Imagine a high school marching band in uniform. Stiff shoulder pads. Swaying helmet plumes. A tight circle surrounds the director. Silence falls as he speaks. It’s the pep talk.
How are your heels? “Together!”
Shoulders? “Back and relaxed!”
How are your eyes? “With pride!”
I can’t hear you! “With pride!”
What’s our motto? “Attitude is everything!”
I’ve said it so many times, but it’s so true – attitude really is everything, or at least a great deal of it.
I used to play trumpet in the marching band. Now I play a different role as your Calumet editor in chief this semester, continuing a tradition since 1951 of a student run newspaper on campus.
As we start another year at MCC, we are going to get busy. We’ll have homework, papers to write, labs to attend, and notes to take. Everyone hopes to finds a group, a club or an organization to join and become a part of. We’ll lose sleep and cry about grades, we’ll succeed, and fall short.
But as I reflect and prepare for this start of term, I am reminded of those high school marching band pep talks: keep your shoulders back, your chins up, eyes bright and full of pride, because in the end, our attitude is everything.
I am excited to be your Calumet editor in chief this semester. The paper’s motto is “Student run since 1951.” We have a great group of talented writers, photographers, and idealists this semester, and our team keeps growing. We’ve got new ideas, edges and stories to cover.
We have you, our readers. We want to involve you. We want to hear from you and find out what you’re up to, see your art, your writing, and your input. We want your voice in the Calumet.
It’s not our newspaper. It’s your newspaper.
Whether it’s a feature story of your club’s activities, your personal submission, your opinion about what’s happening in the world around us, or how to get to know the campus staff, we want to hear about it.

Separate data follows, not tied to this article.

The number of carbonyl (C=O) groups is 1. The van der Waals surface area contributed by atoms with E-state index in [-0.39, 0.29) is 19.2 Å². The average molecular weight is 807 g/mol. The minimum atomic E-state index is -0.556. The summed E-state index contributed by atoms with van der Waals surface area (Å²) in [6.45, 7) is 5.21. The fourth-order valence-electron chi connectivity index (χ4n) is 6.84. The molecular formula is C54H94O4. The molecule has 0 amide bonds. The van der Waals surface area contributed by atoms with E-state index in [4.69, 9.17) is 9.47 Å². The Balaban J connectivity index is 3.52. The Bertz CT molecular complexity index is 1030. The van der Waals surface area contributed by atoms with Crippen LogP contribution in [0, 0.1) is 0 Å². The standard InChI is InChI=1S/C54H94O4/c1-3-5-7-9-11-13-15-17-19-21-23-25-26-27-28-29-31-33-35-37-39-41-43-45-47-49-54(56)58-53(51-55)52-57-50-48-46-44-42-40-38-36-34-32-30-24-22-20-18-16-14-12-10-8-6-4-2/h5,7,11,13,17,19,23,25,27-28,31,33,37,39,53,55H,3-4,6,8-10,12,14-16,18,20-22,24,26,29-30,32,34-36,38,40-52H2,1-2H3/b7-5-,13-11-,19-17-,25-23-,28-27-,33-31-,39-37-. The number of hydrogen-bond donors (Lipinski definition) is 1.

We’re in it together, to transfer, to graduate, to build each other up and to move on together. Wherever MCC takes you, from career paths and new schools to further education or service opportunities take us with you. Help us tell your story.
For questions, submissions, comments, concerns, feel free to talk with any of our Calumet staff, drop a note in any of our tip boxes around campus, or email me directly at email@example.com.
We’d love to hear from you. As always, stay tuned.
Q: What do readers want in their newspaper?
Calumet reporters asked. Here’s what students and staff said
A: Healthy alternatives and recycle
Phi Theta Kappa president Samantha Williams is used to school settings. But she wants to see new things in the school paper. Stories about recycling and a better, more efficient way to get recyclables from the dorms to the school for pick up. Williams also said she’d be really interested in reading about healthy snacks that can help with energy or focus “that don’t bog you down with sugars and fats.”
A: Mobilize it
Bethany Owens is the Test Proctor for the Testing Center located in the Student Center. What does she want to see in the Calumet? “As long as it’s on my phone, I really don’t care,” she laughed. When Owens attended MCC as a student, she was on the Calumet staff. She said she understands the struggle that, “your classmates read it and that’s about it.” She feels a mobile Calumet option would make it easier to read and keep up with whatever goes in the Calumet.
A: Increase my sphere of awareness
For Edwin Amigon, it’s his sphere of awareness in life over newspaper content that drives him to either pick up or pass on the Calumet. “I’ve read it once, two years ago,” he said. It’s been awhile since he picked the Calumet up, but Amigon said that has more to do with his lack of interest in the things around him. After taking a philosophy class at MCC, he said “I regained interest in the world around me. It helped me look at life differently.” Amigon said he doesn’t know if he’ll read the newspaper much because of all the destruction and depressive news that fills media outlets, but there is “always room for entertainment.” He would also be interested in knowing what clubs on campus are doing, their updates, and a feeling of “it’s never too late to join.”